Weekly Impact is written for leaders by our Executive Director, Garth Jestley, who has decades of experience in senior leadership roles in the financial services sector. Each week he will share insights on life, leadership and faith.
The topic of freedom is currently on my mind. Later this month, I ride my motorcycle in a fundraising event called “Freedom Ride.” I like any excuse to ride my bike, particularly for a good cause. To set the record straight, I don’t sport any tattoos unlike many of the other participants!
Freedom Ride is sponsored by Teen Challenge Canada (TCC). Through six centres across Canada and several more in the pipeline, TCC helps men and women overcome alcohol and drug addiction through a unique faith-based one year residential program. Name notwithstanding, the median age of students is about 30. Virtually the entire cost of the recovery program is borne by donors.
As a member of the board of directors, I have met many individuals who entered the program as their last hope. Through TCC, they achieved freedom from substance addiction and successfully reintegrated into society. A key success factor was their decision to trust in Jesus during the course of the program. Here is one dramatic example of a life transformed through the TCC program.
While the foregoing may not seem particularly relevant to most marketplace leaders, I see parallels. Specifically, many leaders with whom I have done business engage in addictive behaviours. Perhaps most common is an unbalanced focus on business success at the expense of everything else. Sometimes this addiction ends very badly for these leaders and those closest to them.
For many marketplace leaders, the quest for success becomes an addiction.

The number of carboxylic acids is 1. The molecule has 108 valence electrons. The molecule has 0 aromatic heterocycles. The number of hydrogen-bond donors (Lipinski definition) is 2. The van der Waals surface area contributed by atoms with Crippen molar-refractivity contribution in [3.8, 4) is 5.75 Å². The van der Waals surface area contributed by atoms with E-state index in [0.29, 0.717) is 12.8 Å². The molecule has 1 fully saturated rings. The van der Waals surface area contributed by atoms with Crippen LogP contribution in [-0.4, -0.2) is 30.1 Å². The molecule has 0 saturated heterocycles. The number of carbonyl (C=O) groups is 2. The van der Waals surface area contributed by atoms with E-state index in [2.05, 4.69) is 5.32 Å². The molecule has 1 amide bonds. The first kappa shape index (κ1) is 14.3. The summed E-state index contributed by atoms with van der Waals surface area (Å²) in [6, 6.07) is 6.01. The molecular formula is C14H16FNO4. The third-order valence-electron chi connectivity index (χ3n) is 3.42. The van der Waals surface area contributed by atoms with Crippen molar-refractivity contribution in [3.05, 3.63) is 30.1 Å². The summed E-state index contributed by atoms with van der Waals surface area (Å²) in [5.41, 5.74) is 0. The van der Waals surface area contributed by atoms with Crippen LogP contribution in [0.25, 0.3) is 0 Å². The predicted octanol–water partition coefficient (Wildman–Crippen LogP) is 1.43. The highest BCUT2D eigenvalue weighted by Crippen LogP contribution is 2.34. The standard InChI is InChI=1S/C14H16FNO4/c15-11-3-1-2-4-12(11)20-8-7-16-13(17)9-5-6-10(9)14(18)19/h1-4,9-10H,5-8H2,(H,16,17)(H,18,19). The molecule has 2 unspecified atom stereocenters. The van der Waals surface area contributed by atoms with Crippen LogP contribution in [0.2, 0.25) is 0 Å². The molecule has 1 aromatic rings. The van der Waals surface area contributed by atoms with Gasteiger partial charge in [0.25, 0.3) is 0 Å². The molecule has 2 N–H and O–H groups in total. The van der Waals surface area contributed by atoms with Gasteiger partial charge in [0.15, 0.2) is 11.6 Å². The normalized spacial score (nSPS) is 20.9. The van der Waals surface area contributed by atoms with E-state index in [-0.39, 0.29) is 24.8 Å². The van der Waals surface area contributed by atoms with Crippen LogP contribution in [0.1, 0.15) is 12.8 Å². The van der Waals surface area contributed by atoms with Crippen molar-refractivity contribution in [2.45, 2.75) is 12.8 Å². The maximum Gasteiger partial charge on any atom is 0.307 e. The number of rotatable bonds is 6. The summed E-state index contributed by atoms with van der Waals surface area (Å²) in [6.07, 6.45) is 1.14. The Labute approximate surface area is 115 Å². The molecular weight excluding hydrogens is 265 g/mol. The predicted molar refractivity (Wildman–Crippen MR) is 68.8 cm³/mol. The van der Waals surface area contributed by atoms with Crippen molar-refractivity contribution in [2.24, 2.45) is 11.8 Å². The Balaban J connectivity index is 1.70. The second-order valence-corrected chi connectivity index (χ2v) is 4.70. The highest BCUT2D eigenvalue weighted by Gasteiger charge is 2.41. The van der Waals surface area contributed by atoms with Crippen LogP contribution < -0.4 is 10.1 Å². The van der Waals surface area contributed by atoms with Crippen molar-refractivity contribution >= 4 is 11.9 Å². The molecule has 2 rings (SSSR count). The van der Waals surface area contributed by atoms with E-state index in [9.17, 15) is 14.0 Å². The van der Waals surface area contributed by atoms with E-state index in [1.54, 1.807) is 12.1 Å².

There are at least two big lessons from my experience with TCC. First, the addict must recognize and take ownership of the problem. Second, the addict must also recognize that overcoming significant problems implies, of necessity, significant cost.
From personal experience as an executive, I was addicted to success and could not see a way out. However, I came to a point where I recognized the problem though not the solution. It took a subsequent encounter with Jesus in my thirties to recognize that the solution was not a self help strategy but my relationship with God.
As to the cost, it is significant. By trusting in Jesus, I chose to forego my autonomy to do whatever seems good to me. On the other hand, I gained real freedom from my addiction to chasing success. Notwithstanding, both business and personal success did follow, for which I give a lot of credit to three great relationships – my wife, my business teams and Jesus Christ.
The following excerpt from the Bible captures both the concept of addiction and freedom from addiction succinctly. Jesus (the Son in this quote) said, “A slave is a transient, who can’t come and go at will. The Son, though, has an established position, the run of the house. So if the Son sets you free, you are free through and through.” (John 8:35-36, The Message)
Are you free?
Garth Jestley is a husband, father, grandfather, leader and business executive. Most importantly, he is a follower of Jesus Christ.